As some of you faithful readers may have noticed we’ve slipped into Summer Mode just a little bit early here at ETWT. Sure Memorial Day (the start of “official” summer living according to the retail gods) is still a week or so off, but I can tell there has already been a shift. On both coasts we have been pondering ways to slow down, ease back and re-set our too busy schedules. In other words, it’s hammock season!
What does that mean for this here blog you wonder? Only that we have made the editorial (love to use that word!) decision to post with a less strenuous regime, leaving each post up a little longer – and, because you’re going into summer mode too – allowing time for a more leisurely read. And if you are reading it in a hammock, well then all the better.
So with this in mind you’ll probably understand that I am enjoying laying low in my house today, no phone thanks to a dead battery, car-less due to my husband driving to his master’s classes; I’m taking my chance to catch up and reflect on the last few busy weeks. Here are my notes on what we’ve been up to out in Sacramento, or as a dear friend from New Zealand calls it, The Sac.
Last Sunday saw Mothers Day of course and a great excuse to skip bloggin’ and head over to the Whole Earth Festival in Davis. Although it’s an annual event (it started before I was born!) I’ve attend before, I hadn’t been in quite a few years. It used to be my tradition when my oldest son was younger to go each Mothers Day and treat myself to a new toe ring. Don’t ask how that became my own special ritual, but it did. Anyway, I’ve been down to one small band on my index toe (is there such a thing?) for a while now so when my family asked how I wanted to celebrate the big day, I knew just the thing.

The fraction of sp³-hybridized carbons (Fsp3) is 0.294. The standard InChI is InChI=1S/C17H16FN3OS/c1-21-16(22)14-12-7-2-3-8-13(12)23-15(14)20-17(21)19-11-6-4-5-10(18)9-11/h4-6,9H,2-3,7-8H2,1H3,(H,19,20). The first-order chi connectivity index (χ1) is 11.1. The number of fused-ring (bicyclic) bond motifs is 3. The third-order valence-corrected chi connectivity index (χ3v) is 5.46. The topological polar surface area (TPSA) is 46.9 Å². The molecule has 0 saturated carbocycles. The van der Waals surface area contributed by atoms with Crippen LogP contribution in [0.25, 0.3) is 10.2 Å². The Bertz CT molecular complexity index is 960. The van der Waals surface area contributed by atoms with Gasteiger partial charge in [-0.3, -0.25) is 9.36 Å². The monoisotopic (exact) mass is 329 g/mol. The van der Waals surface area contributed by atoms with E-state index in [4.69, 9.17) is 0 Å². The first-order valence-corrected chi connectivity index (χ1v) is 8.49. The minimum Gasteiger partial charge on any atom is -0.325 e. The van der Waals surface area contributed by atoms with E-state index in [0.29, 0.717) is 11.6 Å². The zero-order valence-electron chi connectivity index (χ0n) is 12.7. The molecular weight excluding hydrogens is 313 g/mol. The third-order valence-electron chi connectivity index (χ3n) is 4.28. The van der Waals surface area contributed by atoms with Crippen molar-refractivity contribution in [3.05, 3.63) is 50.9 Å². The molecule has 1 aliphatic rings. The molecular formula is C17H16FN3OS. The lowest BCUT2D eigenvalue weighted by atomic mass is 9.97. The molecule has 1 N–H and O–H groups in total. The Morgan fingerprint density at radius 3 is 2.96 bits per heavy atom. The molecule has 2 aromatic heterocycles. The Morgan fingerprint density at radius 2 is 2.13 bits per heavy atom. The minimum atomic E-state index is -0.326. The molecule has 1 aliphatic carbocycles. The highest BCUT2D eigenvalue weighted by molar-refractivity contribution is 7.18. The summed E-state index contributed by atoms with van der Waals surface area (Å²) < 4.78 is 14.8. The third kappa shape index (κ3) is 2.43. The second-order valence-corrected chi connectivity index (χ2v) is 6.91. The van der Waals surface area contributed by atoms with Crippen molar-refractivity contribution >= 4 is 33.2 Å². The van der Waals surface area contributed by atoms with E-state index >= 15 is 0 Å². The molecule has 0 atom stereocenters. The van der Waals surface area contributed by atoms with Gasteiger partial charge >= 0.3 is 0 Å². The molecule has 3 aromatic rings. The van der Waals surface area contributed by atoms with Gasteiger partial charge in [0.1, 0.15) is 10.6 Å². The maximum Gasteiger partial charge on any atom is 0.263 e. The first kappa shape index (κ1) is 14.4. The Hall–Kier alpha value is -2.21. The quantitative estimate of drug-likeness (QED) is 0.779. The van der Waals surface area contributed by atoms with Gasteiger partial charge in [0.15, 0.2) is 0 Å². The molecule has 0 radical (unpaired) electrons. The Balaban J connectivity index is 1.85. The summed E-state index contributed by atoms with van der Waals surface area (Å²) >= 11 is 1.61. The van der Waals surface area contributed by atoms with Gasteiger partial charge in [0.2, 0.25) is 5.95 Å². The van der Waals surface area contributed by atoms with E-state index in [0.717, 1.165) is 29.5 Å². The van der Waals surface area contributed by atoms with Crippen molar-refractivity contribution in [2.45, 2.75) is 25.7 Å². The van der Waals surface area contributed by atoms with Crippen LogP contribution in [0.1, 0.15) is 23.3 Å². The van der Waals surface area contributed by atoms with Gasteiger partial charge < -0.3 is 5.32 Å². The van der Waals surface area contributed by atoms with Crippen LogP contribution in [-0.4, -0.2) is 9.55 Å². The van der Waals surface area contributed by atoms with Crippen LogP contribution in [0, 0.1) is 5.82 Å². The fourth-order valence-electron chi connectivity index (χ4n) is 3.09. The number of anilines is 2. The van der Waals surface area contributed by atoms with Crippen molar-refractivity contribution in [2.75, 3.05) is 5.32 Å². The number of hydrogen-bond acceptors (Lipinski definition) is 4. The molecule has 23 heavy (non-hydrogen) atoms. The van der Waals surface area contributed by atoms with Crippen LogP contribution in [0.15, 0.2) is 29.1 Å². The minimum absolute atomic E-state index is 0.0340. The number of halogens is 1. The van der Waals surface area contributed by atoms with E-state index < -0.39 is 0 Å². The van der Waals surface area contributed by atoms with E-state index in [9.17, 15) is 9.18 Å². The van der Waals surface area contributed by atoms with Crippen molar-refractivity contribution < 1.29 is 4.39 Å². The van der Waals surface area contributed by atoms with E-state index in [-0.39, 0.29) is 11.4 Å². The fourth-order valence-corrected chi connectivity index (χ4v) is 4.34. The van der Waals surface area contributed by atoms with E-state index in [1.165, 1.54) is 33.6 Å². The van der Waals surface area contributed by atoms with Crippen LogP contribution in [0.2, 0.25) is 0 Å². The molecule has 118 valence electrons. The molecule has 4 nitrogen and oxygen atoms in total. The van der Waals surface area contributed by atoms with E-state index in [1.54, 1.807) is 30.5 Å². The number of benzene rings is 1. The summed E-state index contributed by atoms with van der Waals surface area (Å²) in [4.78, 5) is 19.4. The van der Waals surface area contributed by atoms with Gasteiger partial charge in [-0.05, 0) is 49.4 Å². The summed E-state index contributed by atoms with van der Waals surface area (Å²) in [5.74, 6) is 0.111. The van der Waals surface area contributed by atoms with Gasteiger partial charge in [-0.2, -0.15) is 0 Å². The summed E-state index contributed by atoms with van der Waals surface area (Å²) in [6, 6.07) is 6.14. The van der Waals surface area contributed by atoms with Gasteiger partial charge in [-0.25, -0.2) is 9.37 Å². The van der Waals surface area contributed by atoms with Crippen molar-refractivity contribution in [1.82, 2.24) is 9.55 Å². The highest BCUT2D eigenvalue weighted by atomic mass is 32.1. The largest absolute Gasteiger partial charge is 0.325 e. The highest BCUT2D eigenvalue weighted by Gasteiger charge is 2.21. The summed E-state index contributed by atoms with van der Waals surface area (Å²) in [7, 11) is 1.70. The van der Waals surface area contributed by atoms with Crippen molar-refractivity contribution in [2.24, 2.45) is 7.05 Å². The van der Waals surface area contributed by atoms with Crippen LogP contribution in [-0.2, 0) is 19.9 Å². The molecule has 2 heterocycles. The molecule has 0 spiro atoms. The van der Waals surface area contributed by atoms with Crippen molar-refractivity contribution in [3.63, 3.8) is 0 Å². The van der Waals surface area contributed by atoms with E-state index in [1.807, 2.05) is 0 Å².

I’m all about avoiding excess traffic and crowds and over-flowing porta-a-potties if I can help it, so we headed out early Sunday morning at around 10 a.m. It was such a beautiful day to be out on the UC Davis campus and we were able to find a sweet spot for a blanket in the shade near the live music. Next up was to enjoy cruising the plethora of amazing artisan goods and delicious food stalls. We had paella, ate gourmet popsicles, saw handmade brooms, robot sculptures, jewelry made from dried kombucha cultures, and lots and lots of tie-dye. The best part for me witnessing my 13 year old all caught up in the people watching, shaking his head from time to time, “these are the hippiest of the hippies” he said as a little blonde boy wearing only fairy wings danced past. Little does he know….